Ezra
Writer: Ezra, a prophet
Approximate Date of Writing: 456-444 BC

Summary: Persia defeats Babylon, and some of the captive Jews in Babylon return to Judah and rebuild the temple in Jerusalem, even though the people living nearby oppose them. Later, Ezra leads another group of Jews back to Judah and helps guide the people to follow God.

Nehemiah
Writer: Nehemiah. a prophet
Approximate Date of Writing: 445-425 BC

Summary: Nehemiah returns to Judah from Persia and becomes governor of Jerusalem. He leads the Jewish people in rebuilding the city’s wall in 52 days, even though the non-Jews in the area area against them. Ezra leads the people to confess their sins and renew their commitment to God. Nehemiah goes back to Persia, but when he returns he finds that the Israelites are disobeying God again. He rebukes them and corrects the wrong being done.

Esther
Writer: Unknown
Approximate Date of Writing: around 465 BC

Summary: Esther, a Jew living in Persia, marries the king and becomes the Persian queen. Haman, an official of the king makes a plan to kill all the Jews. Esther’s uncle, Mordecai, discovers the plan and tells Esther, who tells the king, saving her people. The king kills Haman and makes Mordecai his second in command.

Job
Writer: Unknown
Approximate Date of Writing: unknown

Summary: Job is a righteous man who worships God. Satan tests Job’s devotion to God by taking away his children, his possessions, and his health. Four friends try to explain the cause of his troubles, but Job does not agree with them. Then God speaks to Job and shows him that man is not wise enough to judge God’s actions. Job repents and God blesses him with more prosperity than he had before his trials.

Psalms
Writer: David, king of Israel, and others
Approximate Date of Writing: most written during the 900s BC

Summary: A collection of poems, including songs of praise, sorrowful prayers, prayers for help, confession of sin, and prophecy.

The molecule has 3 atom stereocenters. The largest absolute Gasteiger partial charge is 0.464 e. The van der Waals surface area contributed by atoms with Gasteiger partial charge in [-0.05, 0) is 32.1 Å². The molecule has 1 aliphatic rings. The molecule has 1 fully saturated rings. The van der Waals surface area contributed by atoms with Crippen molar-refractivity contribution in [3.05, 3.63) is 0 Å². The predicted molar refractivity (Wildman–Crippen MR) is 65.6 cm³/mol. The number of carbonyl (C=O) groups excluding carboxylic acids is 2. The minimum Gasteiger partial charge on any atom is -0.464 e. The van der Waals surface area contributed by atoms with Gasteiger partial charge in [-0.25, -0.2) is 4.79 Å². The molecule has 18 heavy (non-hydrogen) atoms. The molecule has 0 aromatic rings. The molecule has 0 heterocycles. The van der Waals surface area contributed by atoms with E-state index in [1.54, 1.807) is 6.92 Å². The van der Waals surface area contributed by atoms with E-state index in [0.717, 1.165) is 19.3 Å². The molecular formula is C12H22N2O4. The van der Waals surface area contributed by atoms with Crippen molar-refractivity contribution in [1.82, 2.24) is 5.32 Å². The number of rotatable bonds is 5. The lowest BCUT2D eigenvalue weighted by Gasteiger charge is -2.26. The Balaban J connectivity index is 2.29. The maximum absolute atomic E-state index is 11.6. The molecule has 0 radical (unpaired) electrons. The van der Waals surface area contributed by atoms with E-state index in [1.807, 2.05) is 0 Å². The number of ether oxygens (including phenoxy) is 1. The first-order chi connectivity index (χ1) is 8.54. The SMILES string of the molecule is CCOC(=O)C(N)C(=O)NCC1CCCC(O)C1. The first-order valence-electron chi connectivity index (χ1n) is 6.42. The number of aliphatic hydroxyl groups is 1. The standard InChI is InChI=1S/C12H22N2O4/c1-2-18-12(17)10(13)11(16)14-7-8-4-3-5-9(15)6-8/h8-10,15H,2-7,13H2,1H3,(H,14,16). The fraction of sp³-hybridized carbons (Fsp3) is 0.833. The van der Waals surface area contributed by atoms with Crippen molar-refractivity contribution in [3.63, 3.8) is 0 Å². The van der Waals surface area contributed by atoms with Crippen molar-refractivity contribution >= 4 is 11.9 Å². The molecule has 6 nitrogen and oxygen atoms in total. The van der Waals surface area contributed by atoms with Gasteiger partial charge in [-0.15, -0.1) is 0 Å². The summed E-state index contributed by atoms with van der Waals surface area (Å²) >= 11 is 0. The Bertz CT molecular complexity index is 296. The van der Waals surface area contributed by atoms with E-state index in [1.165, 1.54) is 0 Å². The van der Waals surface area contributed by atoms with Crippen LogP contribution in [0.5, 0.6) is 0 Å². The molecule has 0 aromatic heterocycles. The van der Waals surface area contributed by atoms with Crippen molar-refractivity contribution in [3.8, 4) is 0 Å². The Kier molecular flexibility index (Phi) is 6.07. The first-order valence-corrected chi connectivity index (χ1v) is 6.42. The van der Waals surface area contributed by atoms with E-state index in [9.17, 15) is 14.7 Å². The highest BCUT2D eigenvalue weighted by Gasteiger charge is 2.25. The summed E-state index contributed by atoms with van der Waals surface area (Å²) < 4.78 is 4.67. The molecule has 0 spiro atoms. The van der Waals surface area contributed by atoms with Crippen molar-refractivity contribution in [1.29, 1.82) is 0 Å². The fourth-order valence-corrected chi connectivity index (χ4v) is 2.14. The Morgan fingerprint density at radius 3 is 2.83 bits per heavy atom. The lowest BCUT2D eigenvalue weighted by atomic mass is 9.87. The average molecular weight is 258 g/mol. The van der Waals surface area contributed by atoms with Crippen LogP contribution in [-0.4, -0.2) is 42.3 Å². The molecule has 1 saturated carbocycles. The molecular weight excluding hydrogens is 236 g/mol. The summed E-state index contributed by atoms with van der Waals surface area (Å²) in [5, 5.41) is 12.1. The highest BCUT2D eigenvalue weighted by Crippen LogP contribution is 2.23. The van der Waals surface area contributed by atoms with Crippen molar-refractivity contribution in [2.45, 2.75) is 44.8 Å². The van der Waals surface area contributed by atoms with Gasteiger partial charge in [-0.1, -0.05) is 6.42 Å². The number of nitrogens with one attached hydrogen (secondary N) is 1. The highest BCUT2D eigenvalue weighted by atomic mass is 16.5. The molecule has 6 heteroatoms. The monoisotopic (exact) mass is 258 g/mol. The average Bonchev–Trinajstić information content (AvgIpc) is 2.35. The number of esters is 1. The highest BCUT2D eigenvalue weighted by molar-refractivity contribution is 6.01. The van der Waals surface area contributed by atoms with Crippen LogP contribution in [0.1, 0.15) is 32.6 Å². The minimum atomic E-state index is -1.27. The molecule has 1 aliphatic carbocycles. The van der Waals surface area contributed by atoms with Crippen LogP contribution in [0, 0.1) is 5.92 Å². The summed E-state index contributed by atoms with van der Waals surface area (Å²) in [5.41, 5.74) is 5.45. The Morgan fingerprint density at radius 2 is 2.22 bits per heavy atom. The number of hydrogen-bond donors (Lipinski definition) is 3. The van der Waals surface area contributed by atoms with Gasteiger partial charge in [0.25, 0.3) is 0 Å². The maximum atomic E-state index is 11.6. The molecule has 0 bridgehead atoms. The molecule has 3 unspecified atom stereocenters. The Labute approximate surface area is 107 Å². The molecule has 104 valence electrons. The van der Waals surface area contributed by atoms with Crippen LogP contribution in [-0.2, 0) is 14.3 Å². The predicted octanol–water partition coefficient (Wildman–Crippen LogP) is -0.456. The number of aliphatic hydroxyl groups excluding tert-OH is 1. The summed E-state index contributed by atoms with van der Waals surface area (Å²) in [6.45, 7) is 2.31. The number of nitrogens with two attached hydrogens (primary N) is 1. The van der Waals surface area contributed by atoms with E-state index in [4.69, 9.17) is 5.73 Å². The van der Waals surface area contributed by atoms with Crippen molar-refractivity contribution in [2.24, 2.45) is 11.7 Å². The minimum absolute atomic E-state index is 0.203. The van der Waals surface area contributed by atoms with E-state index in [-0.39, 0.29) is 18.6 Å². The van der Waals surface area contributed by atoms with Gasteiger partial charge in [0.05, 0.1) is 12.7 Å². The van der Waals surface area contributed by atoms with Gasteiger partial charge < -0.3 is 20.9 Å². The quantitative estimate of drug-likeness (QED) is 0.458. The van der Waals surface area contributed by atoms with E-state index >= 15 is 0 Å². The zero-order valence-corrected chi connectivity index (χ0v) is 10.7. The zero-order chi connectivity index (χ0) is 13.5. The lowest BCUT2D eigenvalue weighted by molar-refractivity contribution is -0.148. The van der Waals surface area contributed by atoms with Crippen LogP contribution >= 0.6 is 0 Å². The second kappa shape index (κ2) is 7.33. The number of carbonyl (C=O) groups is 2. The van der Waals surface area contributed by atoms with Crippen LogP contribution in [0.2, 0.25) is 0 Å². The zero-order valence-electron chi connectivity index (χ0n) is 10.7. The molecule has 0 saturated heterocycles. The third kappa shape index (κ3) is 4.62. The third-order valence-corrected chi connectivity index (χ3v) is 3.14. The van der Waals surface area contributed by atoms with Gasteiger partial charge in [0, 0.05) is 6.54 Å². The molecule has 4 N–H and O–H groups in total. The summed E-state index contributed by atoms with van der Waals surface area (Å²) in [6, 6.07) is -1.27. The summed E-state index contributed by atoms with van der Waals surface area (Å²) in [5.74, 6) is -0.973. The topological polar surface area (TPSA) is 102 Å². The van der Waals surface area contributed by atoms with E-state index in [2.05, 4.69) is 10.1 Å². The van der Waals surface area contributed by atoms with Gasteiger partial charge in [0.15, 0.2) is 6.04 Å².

Proverbs
Writer: Solomon, king of Israel, and others
Approximate Date of Writing: 950-700 BC

Summary: A collection of wise sayings and teachings on seeking wisdom.

Ecclesiastes
Writer: Solomon, king of Israel
Approximate Date of Writing: around 935 BC

Summary: The “Teacher” tries to find fulfillment in the things of this world and concludes that without God, everything is meaningless.

Song of Solomon
Writer: Solomon
Approximate Date of Writing: around 965 BC

Summary: A love song, made up of the conversation between the king and a woman who becomes his wife.

Isaiah
Writer: Isaiah, a prophet
Approximate Date of Writing: 740-680 BC

Summary: Isaiah tells of the coming punishment of Judah, Israel, and other countries because of their sin. But because of his promises to the Jewish people and his love for them, God will not destroy them completely. God promises to send a savior who will come someday to be a suffering servant and an eternal king.

Jeremiah
Writer: Jeremiah, a prophet
Approximate Date of Writing: 627-585 BC

Summary: Jeremiah predicts the coming destruction of Judah by the Babylonians and the exile of the people to Babylon. But he also tells of God’s promise to bring the people of Israel and Judah back someday. Jerusalem is destroyed by Babylon, and Jeremiah tells that God will punish the countries who are enemies of the Jews.

Lamentations
Writer: Jeremiah, a prophet
Approximate Date of Writing: 586-585 BC

Summary: Jeremiah writes about his sorrow after the destruction of Jerusalem and the temple.

Ezekiel
Writer: Ezekiel, a prophet
Approximate Date of Writing: 592-570 BC

Summary: Ezekiel is a prophet among the people of Judah who have been taken as captives to Babylon, before the final destruction of Jerusalem by the Babylonians. He predicts God’s punishment of the people of Judah as well as neighboring countries. He also tells of the restoration of Israel and describes a new, future temple.

Daniel
Writer: Daniel, a prophet
Approximate Date of Writing: 537 BC

Summary: Before the final defeat of Jerusalem, the Babylonians invade Jerusalem and take Daniel and others back to Babylon. Daniel interpreted a dream for the king, who then gave Daniel and three of his friends great authority in Babylon. Daniel and his friends refused to worship anyone or anything other than their God, and God saved their lives when they were to be killed as punishment. Daniel has visions showing the future, including the coming of a savior.

Hosea
Writer: Hosea, a prophet
Approximate Date of Writing: around 710 BC

Summary: Hosea tells of the coming punishment of the people of Israel, followed by their repentance and God’s mercy, including his sending a savior.

Joel
Writer: Joel, a prophet
Approximate Date of Writing: 835 BC

Summary: Locusts and a drought bring devastation to Judah, and Joel uses these events to warn about God’s coming punishment. He also says that God will later restore his people.

Amos
Writer: Amos, a prophet
Approximate Date of Writing: 755 BC

Summary: Amos predicts God’s punishment of several countries, including Judah and Israel. He also tells of a future restoration of the Jewish people.

Obadiah
Writer: Obadiah, a prophet
Approximate Date of Writing: 840 or 586 BC

Summary: Obadiah predicts that the country of Edom will be punished for its proud opposition to Israel.

Jonah
Writer: Jonah, a prophet
Approximate Date of Writing: 760 BC